3D printers have a certain ring about them

A scientist and metalsmith are taking advantage of 3D printing to create bespoke jewellery and art pieces.

Stephen Beirne 3D printed rings
Dr Stephen Beirne with examples of in-house designed and 3D-printed titanium rings to demonstrate the capability of the technology.

An unlikely marriage of art and engineering has made the impossible possible, with unique and intricate titanium rings created using 3D printing technology

The UOW-headquartered Australian Research Council Centre of Excellence for Electromaterials Science (ACES) has been at the forefront of using 3D printing technology in developing tools and techniques that push the boundaries of research into medical implants, solar cells and batteries as well as new manufacturing methods.

ACES Research Fellow and Australian National Fabrication Facility (ANFF) Additive Fabrication Manager Dr Stephen Beirne and the UOW-based team was approached about two years ago with an engineering challenge completely removed from any previous biomedical research or device prototyping they had previously encountered.

Illawarra-based metalsmith Cinnamon Lee was an early adopter of 3D printing technology and was using 3D modelling software to generate accurate technical drawings of her designs, approached Dr Beirne to help her directly fabricate her increasingly complex creations.

“As a metalsmith, the capabilities of 3D modeling and additive fabrication offer exciting new potential for metal fabrication, removing the restrictions associated with more traditional subtractive processes,” Lee said.

“Three-dimensional printing allows me to produce jewellery that combines geometric complexity with structural integrity that would be impossible to create any other way.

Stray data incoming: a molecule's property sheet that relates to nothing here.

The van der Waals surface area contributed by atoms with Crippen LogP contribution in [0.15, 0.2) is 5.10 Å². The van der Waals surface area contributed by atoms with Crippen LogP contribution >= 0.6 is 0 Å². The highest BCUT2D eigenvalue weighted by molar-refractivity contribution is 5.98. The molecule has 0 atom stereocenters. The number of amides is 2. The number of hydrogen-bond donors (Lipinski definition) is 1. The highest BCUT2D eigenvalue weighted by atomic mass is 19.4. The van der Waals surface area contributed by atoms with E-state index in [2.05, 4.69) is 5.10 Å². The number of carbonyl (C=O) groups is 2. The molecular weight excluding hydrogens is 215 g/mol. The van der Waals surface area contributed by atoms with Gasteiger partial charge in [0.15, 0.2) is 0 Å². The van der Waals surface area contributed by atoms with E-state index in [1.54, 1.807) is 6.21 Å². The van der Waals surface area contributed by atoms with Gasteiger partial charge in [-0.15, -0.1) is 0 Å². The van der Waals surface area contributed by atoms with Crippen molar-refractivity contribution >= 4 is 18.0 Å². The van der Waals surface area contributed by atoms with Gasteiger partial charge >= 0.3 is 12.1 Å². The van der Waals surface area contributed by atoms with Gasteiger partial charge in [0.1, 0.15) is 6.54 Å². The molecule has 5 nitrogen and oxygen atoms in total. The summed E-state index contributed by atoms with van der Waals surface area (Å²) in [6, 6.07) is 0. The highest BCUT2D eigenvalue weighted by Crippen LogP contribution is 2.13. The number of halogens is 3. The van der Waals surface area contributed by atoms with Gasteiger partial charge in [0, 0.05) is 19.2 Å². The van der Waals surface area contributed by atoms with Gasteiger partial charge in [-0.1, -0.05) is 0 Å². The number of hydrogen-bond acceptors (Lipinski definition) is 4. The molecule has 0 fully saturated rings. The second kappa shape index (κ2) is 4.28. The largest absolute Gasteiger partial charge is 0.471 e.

“I can execute ideas that would have not been possible before.”

Novel and curious designs were not reason alone for Lee to harness the power of 3D printing. For her, 3D printing was not about saving time or money, it was a new way of being able to realise her creative vision and holding true to her traditional craft background.

Cinnamon Lee
Illawarra-based metalsmith Cinnamon Lee was an early adopter of 3D printing technology and was using 3D modeling software to generate accurate technical drawings of her designs. Photo: Scott Ehler 

“When you look at many printed products, often the only reason people say they use 3D printing is 'because you can’ and I have never settled for that as a good enough reason to do something, especially when it comes to generating yet more objects.”

Dr Beirne said the jewellery project was a clear example of the complete cycle of fundamental research through to prototype and eventually a product.

“In many ways this is the perfect marriage, pun intended, of engineering and the creative arts,” Dr Beirne said. “Three-dimensional printing provides a set of tools available to the engineer – and now the artist - that we can apply to design and build objects that are smaller, more complex than perhaps previously impossible to build using traditional methods.

“It doesn’t matter that we are printing jewellery, the engineering design approach for the rings is very similar to how we approach any project. We still have to ask questions and solve problems about the machine constraints, material composition to allow fabrication of complex design features.”

Cinnamon Lee jewellery 2
Cinnamon Lee's titanium rings 3D printed by Dr Beirne with assistance from UOW additive fabrication technician Fletcher Thompson. Photo: John Lee

The UOW-based ANFF equipment includes a 3D printer capable of fine details, or resolution, with various metals as small as 0.15 millimetres (150 microns).

The 3D printing equipment and expertise is made available through the support of the Materials Node of the Australian National Fabrication Facility (ANFF), which provides researchers and industry across Australia with access to state-of-the-art fabrication tools and knowledge through eight university-based locations.

To produce the rings, a printing process called selective laser melting deposits and fuses titanium in powder form layer-by-layer on a metal bed following the 3D model drawn on specialist software.

When the process is complete the excess powder is blasted away revealing the final object, which is then finished by hand.

“Three-dimensional printing hasn’t so much thrown out the design and manufacturing rule book as torn out a few chapters,” Dr Beirne said.

Lee also sees 3D printing, not as a replacement of older methods, but as a new element in her toolbox.

“I see myself as a traditional artist in the sense that all my work is motivated by the desire to express an idea and therefore always has a conceptual basis,” she said. “In that sense 3D printing has not changed my view of my artistic practice, but it has certainly altered the way I am able to execute my ideas.”